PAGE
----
Not too long ago I saw a teaching colleague whom I hadn’t seen for years. We discussed retirement and caught up with the doings of our children. When she mentioned that her daughters were married and lived in other states quite far away, I expressed my regrets. She said, “Oh, that’s fine. I don’t have to babysit my grandchildren.” I was amazed! How diminished my life would be without my children and grandchildren close by! They are my family, and family is right at the top of my list of priorities.
I’m writing this after we hosted our grandsons for an overnight this past Saturday. We always try to plan ahead for their visits so that we have the right treats and activities available. Andrew is six and Beck is three. Actually, they are “halves”–three 1/2 and 6 1/2, which does make a difference, especially for Beck. A year ago he fussed for his mother, but now that he goes to preschool, he pushes her out the door. I guess he is asserting his independence, which part of the whole growing-up experience.
The evening moved smoothly with Moon Sand (appropriate for indoor play, but very messy). It is made in Sweden, but marketed by a Chinese company. Just so readers know, it isn’t something fancy. I bought it at Target. The package says the sand stays moist and no water need be added. Well, it was moist, but neither Sweden or China had anticipated a dry mountain climate. Frustratingly, the molded sand didn’t hold together very well, but that didn’t matter to the boys. They built roads, walls and ramps and ran their play dump trucks over and into them. When we were ready to clean up, Dave found more of Beck’s sand on his chair and the floor than on the table. For those who might wonder, it cleaned up beautifully!
Andrew is the best big brother I have ever encountered. His mom and dad have taught him to look out for Beck and he takes that role seriously. He is as vigilant as a parent. Not only that, he thinks his brother is very funny, which he is. When Beck demonstrated the Happy Feet penguin dance, Andrew ran up and hugged him. He remarked that he was lucky to have Beck as his little brother. What a sweetheart! During dinner, Beck took a big bite of pizza and then grabbed my water bottle, taking a big swig. He then remarked, “That was spicy!” Andrew commented, “That’s Beck!” When Beck decided he wanted to eat breakfast in the kitchen rather than in the dining room with us, Andrew advised, “Just ignore him. He does stuff like that, but he’ll eventually come in here.” He was right!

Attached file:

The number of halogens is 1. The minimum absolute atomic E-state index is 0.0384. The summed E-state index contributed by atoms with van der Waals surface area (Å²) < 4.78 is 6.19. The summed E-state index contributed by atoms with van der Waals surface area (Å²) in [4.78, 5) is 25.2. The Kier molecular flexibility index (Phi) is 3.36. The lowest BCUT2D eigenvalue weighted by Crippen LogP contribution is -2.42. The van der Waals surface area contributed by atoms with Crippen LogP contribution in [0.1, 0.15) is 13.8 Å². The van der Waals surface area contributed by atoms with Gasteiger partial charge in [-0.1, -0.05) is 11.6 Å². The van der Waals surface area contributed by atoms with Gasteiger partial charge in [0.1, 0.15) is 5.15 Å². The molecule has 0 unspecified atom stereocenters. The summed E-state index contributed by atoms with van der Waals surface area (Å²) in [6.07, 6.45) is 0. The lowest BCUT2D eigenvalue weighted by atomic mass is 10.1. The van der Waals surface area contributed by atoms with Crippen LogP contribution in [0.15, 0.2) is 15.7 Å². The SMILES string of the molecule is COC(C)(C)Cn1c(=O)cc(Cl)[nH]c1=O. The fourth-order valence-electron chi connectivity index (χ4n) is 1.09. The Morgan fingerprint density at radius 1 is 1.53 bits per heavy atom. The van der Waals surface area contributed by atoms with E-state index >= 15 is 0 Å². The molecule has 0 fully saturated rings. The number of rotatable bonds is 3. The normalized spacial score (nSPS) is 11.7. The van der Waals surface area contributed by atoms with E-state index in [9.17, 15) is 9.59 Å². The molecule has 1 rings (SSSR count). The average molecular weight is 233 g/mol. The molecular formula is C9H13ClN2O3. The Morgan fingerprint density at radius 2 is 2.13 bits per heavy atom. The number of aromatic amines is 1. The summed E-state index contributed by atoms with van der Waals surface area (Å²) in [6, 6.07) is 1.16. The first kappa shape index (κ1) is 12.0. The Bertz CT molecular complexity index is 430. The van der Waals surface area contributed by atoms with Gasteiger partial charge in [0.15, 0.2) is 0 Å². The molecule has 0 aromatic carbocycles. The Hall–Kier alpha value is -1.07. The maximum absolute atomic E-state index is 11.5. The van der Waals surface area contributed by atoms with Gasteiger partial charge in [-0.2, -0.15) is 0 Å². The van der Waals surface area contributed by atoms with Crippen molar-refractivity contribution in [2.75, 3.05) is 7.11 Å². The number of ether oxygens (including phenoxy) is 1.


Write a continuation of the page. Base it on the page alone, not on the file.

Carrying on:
The previous two sleepovers we hosted included the boys’ cousin, Julia. She is 7 1/2 going on thirty–also a very responsible young lady and full of creative play ideas. Our townhouse is her stage, with the boys trailing along behind her while she serves as the director. Andrew used to just let her tell him what to do, but occasionally he will say, “I feel bad when you leave me in the other room and go off with Beck. I don’t like what I’m doing!” Usually, however, they mesh very well, all three of them. Both boys adore Julia. One day she said to me, with a big sigh, “I don’t know why my cousins want to be me.” I remarked that they looked up to her because she is the oldest. Her reply: “Just wait until Andrew gets into second grade. It is really hard.”
Whenever the grandchildren leave, the house seems very quiet. We both suffer a let down, with all their young energy gone. Young children are infinitely fascinating–their perspective and immediacy. Of course, I was an elementary school teacher, so I’ve always enjoyed the freshness of young eyes. However, Dave doesn’t have children of his own, so he has never had close enounters with youngsters growing up right under his nose. He loves how the ordinary is extraordinary to kids–all his household tools, kitchen utensils, flash lights, hats–it goes on and on. One of Dave’s great assets is his ability to remember how it felt to be a boy and the fact that he had a wonderful Dad who taught him how to do things and honored his curiousity.
“Our granchildren accept us for ourselves, without rebuke or effort to change us,as no one in our entire lives has ever done, not our parents, siblings, spouses, friends–and hardly ever our own grown children.”~